I live near a river and a river trail. I get out and I walk along the river every day. I get out early in the morning. It’s eight o’clock now and I left my house this morning at about 5:30 for about an hour. I make sure that I take a lot of time for myself. I practice yoga, I’ve been practicing yoga for years. I love going there and I call it more of a brain drain than anything else, just like releasing everything. There’s different things that I do and I have already mentioned getting out outdoors. I love getting outdoors, the thing too about the screen, we’re looking at something often within like a three foot radius or 20 inch radius or something, and just by getting outside looking at long distances, looking at the horizons actually builds and strengthens our eyesight. They didn’t have as many eye problems 150 years ago.

There was some, there was cataracts and there were some things like that, but the use of glasses and I have reading glasses now and I have blue blocker glasses. The use of glasses that’s really come about more the last 50-75 years and a lot of it is because we’re looking at something really close versus being out on our horses going across and I live in the States. Being out on our horses and our wagons looking at the long distance. Our eyesight has actually changed; its devolved in a way. You mentioned yoga in your response and this is one of your businesses or at least perhaps, was, would you like to go into that a bit? Well yeah, it’s part of, I mentioned some of the health issues that I had and I had started doing yoga in the midst of that and found that it really helped me a lot.

When I could barely walk, I found that walking, food and yoga were three of the things that really helped me a lot. Again, I can really go down that rabbit hole about healing ourselves with ourselves rather than a lot of medical intervention, although I had medical intervention, I didn’t have pharmaceuticals, but as I started doing more yoga I felt better and better and better, and I got attracted to hot yoga to Bikram yoga which is a particular form of yoga, and I had made a lot of money in the mid 90s. I was doing some option trading and made a nice sum of cash and was able to take a couple of years off. All I did was practice yoga, and I ended up at this teacher training. I’ve since done three different trainings, but I ended up in this training with with Bikram with the idea that it was going to help heal my body. I didn’t want to be a teacher, I just wanted to go practice with a bona fide yoga master type person, right?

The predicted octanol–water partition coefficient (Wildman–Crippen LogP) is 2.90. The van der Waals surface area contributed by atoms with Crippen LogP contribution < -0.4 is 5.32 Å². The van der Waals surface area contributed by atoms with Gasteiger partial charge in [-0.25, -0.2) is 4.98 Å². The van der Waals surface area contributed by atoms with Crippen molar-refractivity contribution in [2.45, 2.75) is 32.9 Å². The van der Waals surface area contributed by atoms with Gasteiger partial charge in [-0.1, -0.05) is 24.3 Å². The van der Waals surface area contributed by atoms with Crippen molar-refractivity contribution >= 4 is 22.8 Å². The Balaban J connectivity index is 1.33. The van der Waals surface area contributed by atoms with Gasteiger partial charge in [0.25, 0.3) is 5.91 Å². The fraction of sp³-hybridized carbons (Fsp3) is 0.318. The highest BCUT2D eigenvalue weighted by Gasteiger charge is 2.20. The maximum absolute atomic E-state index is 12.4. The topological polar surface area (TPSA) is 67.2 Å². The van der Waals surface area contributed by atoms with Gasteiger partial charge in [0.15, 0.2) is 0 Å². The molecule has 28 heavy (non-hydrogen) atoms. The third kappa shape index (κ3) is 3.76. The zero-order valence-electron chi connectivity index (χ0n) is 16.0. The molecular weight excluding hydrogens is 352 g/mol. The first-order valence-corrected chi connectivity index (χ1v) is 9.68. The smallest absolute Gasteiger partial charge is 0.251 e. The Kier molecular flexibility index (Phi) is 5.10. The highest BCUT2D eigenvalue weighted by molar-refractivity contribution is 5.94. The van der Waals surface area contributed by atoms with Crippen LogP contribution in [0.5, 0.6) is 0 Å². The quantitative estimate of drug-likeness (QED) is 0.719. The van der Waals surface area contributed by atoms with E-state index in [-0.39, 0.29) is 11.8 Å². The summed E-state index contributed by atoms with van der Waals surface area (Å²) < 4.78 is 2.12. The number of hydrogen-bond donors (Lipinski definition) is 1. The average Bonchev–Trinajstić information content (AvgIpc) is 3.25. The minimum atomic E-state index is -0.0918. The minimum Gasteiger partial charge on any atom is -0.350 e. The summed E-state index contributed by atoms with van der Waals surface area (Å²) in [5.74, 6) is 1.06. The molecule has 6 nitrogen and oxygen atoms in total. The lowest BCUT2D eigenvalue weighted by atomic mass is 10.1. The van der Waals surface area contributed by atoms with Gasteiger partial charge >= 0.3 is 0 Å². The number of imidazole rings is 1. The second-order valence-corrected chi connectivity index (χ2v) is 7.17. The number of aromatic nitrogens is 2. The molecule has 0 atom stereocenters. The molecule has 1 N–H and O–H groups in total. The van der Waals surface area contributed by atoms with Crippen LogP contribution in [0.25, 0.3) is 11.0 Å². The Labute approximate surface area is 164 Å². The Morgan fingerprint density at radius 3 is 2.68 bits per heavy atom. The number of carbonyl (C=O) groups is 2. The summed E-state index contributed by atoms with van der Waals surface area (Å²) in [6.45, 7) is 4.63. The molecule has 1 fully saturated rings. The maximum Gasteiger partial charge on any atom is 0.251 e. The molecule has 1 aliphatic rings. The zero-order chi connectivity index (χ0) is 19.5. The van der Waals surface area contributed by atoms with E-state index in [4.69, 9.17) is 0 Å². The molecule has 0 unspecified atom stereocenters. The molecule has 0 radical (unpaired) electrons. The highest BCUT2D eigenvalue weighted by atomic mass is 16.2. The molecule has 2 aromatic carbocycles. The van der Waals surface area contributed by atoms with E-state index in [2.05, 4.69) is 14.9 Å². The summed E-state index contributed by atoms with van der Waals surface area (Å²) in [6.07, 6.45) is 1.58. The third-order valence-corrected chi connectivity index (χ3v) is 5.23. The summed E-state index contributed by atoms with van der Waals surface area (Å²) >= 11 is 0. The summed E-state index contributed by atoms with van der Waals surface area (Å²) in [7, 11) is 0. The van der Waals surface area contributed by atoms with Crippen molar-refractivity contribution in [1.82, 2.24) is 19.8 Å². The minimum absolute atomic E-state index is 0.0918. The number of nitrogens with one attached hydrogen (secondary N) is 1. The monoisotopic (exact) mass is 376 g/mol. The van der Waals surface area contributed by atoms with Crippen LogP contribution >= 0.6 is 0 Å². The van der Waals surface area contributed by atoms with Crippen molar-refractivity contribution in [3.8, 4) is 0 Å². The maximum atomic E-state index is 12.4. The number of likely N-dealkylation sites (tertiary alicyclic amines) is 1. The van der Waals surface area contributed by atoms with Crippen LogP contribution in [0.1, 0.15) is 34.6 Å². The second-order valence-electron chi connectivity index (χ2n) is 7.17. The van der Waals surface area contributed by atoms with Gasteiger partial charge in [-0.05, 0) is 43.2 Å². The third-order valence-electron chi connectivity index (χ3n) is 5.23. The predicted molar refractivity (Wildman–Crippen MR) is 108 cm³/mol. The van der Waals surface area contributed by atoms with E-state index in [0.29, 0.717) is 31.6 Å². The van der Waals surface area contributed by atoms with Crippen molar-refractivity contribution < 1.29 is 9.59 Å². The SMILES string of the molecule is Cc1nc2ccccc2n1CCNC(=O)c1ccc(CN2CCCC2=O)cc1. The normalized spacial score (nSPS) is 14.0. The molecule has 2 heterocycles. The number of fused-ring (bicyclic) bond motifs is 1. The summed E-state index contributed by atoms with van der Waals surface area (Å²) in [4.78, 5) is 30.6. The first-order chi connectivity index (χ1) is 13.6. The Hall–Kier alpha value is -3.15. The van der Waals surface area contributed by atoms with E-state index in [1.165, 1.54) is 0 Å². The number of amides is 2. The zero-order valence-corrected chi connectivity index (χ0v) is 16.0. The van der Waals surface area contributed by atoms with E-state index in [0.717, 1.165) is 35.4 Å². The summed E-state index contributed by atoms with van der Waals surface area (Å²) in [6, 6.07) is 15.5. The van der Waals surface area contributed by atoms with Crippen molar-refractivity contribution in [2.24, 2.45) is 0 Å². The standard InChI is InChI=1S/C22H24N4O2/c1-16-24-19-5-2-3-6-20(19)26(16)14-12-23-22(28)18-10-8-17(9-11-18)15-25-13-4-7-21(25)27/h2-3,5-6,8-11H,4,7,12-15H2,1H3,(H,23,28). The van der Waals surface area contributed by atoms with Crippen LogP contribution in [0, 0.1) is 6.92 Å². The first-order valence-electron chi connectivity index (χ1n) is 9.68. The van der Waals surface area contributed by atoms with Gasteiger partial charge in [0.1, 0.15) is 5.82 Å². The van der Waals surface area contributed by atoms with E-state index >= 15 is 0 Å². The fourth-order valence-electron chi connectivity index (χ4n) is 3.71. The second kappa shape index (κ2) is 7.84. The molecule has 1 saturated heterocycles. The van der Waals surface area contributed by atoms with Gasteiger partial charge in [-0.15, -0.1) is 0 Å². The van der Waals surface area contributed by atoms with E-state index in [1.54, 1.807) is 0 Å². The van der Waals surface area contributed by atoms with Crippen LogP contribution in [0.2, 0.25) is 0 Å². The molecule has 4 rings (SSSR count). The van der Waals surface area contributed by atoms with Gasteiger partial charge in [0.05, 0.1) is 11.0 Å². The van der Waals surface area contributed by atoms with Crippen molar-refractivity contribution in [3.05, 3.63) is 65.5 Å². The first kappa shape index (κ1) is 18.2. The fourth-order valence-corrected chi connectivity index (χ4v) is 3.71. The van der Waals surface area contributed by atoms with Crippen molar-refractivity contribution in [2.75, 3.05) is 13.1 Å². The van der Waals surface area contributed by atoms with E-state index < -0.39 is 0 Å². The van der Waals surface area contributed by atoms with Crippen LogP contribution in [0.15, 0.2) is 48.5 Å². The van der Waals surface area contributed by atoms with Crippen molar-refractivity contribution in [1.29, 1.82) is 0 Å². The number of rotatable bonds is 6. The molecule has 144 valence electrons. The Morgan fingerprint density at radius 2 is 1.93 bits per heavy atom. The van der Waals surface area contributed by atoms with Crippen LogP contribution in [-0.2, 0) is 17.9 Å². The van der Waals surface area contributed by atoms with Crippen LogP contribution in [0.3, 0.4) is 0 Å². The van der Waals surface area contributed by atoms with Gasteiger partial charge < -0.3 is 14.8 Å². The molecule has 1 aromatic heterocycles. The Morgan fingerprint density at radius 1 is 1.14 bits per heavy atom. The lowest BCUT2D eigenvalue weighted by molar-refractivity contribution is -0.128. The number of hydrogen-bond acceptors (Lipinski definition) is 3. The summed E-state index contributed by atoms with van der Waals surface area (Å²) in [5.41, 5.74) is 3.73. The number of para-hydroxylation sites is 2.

I went to his training, not intending to teach or anything, just to heal my body. I ended up being the speaker at our training. Of course I’ve always liked to get up on stage and talk, and within about a week I was teaching at a studio in Portland where I was living and within a year I had my first yoga studio, and then I had another yoga studio and along the way a lot of people asked me to help them with their business, so I would give them a pretty dry — what I consider to be a pretty dry business plan, but they would then go to the bank with that exact business plan and get money to open up their studio, and so people started talking to me about their business and I started something also called yoga business expert, which I helped yoga studios around the world grow their business through building their enrollment, building their conversion, upselling, how to deliver the product and retention of of their clients.

And I found that I would go in there and oftentimes within a couple of months they would double or triple their business, and the primary reason was they already had enough people coming to them. They just didn’t know how to convert them into paying students and paying clients. That’s kind of the short version of it. It’s interesting that you took that route, because if you’re in options trading, I would think that that’s very scalable, or I should say leverageable and if you’re doing well from that, you wouldn’t necessarily have to go into yoga unless you particularly enjoyed it. So, was it a passion thing for you to get into? Oh, it’s definitely a passion thing, like I said, I mean I loved it so much and when I was doing the option trading, I was also raising, financing and kind of investment banking, kind of a hodgepodge of different things, and so I was wearing lots of tailor made suits, right?

I would go to a tailor in Portland and have Abraham Lee; he would make me these suits and these shirts and everything else, and I found that I would rather be wearing my yoga clothes than wearing this suit, this banker type suit, and that’s where I took that time off. One of the things that’s interesting about option trading. My accountant said, “How did you make money at this?” and I said, Well I focused on about six stocks and I just played them up and down and I just followed them. I didn’t get greedy, and I put aside with the money that I was making rather than trying to make these obscene amounts of bets on something; then you get into gambling. So, I just played it and I made some money” and he said, “Most people lose money in option trading, it’s really great to see that you made money and you did it in a way that you weren’t being greedy and that you put aside that money for what you wanted to do.”